An often controversial principle of the Suzuki method is the delay of note-reading. However, when compared to language learning, the delay of reading is logical. Children learn and become quite skillful at speaking a language but this often takes several years to develop to fluency. Quite similarly with music, Suzuki teachers delay reading until after the acquisition of solid aural, technical and musical skills (“Every Child Can!”, 2003). No music is used until technique is firmly established. And though note reading is introduced later, the age and development of the child are also a factor in the decision to beginning to develop the skill of reading music (Kendall, 1966).
Every Child Can
The name of Suzuki’s school and method, “Saino-Kyoiku” or Talent Education, directly reflects an essential tenet of the philosophy – every child can develop ability (Kendall, 1966). Suzuki based his approach on the belief that “musical ability is not an inborn talent but an ability which can be developed” (Kendall, 1966). “Any child who is properly trained can develop musical ability, just as all children develop the ability to speak their mother tongue. The potential of every child is unlimited” (“Suzuki Twinkler”, 1998).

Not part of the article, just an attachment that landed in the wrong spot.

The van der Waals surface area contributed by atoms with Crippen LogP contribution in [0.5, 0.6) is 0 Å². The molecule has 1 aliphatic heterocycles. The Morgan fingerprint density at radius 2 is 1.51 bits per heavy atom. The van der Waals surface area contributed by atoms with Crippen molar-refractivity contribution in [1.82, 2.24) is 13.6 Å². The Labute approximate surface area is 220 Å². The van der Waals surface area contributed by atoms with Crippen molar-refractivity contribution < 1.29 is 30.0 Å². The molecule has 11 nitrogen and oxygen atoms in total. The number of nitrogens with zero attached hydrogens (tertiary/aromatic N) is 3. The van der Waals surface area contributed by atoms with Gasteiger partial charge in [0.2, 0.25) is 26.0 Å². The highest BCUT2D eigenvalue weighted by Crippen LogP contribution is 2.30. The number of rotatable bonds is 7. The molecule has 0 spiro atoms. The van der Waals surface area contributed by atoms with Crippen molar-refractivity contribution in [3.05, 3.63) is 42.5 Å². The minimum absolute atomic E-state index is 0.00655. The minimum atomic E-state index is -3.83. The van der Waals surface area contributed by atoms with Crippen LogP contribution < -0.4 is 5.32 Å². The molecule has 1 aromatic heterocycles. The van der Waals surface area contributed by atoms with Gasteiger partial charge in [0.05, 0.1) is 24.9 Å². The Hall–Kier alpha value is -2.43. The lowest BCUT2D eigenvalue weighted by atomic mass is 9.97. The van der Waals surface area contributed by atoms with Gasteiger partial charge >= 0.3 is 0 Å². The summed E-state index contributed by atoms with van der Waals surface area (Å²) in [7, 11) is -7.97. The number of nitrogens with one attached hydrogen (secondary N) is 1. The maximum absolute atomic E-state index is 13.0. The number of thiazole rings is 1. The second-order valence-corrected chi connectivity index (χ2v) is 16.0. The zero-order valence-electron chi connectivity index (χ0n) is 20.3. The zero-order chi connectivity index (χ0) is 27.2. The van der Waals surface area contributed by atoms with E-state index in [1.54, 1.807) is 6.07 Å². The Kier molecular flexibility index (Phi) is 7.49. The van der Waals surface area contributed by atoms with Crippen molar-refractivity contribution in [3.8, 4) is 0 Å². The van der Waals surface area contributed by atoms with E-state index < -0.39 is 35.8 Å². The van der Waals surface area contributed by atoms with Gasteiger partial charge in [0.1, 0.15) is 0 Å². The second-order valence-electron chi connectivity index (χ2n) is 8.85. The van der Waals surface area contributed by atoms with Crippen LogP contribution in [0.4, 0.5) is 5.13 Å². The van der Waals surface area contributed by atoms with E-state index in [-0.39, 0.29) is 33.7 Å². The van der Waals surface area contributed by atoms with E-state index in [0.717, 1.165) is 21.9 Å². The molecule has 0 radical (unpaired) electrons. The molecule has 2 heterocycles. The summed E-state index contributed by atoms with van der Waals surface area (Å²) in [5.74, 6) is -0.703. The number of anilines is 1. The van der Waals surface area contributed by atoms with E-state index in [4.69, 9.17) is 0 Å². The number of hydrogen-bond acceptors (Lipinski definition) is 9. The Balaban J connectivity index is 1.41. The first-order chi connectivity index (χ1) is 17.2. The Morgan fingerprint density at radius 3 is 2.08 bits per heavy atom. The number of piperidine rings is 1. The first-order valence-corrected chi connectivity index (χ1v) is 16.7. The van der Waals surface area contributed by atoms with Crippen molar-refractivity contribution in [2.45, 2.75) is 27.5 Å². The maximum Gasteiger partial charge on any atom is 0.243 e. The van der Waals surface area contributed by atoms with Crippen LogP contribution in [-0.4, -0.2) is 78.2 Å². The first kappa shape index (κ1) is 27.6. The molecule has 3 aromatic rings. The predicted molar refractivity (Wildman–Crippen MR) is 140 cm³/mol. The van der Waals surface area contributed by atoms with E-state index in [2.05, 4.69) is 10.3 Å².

“Every child can” learn is a central tenet of the Suzuki philosophy and is even the name of the Suzuki Association of the Americas’ introductory course for parents and teachers new to Suzuki education (“Every Child Can!”, 2003). Suzuki believed that every child could develop the ability to play the violin and has talent. He wished to give the gift of music to every child no matter the perceived ability of the child. Suzuki’s discovery that every child learns their mother tongue led to his belief that all children innately possess an ability to learn. To Suzuki, the words “talent” and “ability” are synonymous and he believed in cultivating ability to the highest possible standard (Landers, 1980). Suzuki also believed that all children have the potential to develop musical ability in the same way all children learn their mother tongue. Music is not a gift bestowed upon a select talented few but is accessible to all children regardless of ability or a inclination for music. However, it is important to note that the philosophy of Talent Education is not solely concerned with the development of musical ability in children. It’s main goal is the development of full human potential (Landers, 1980).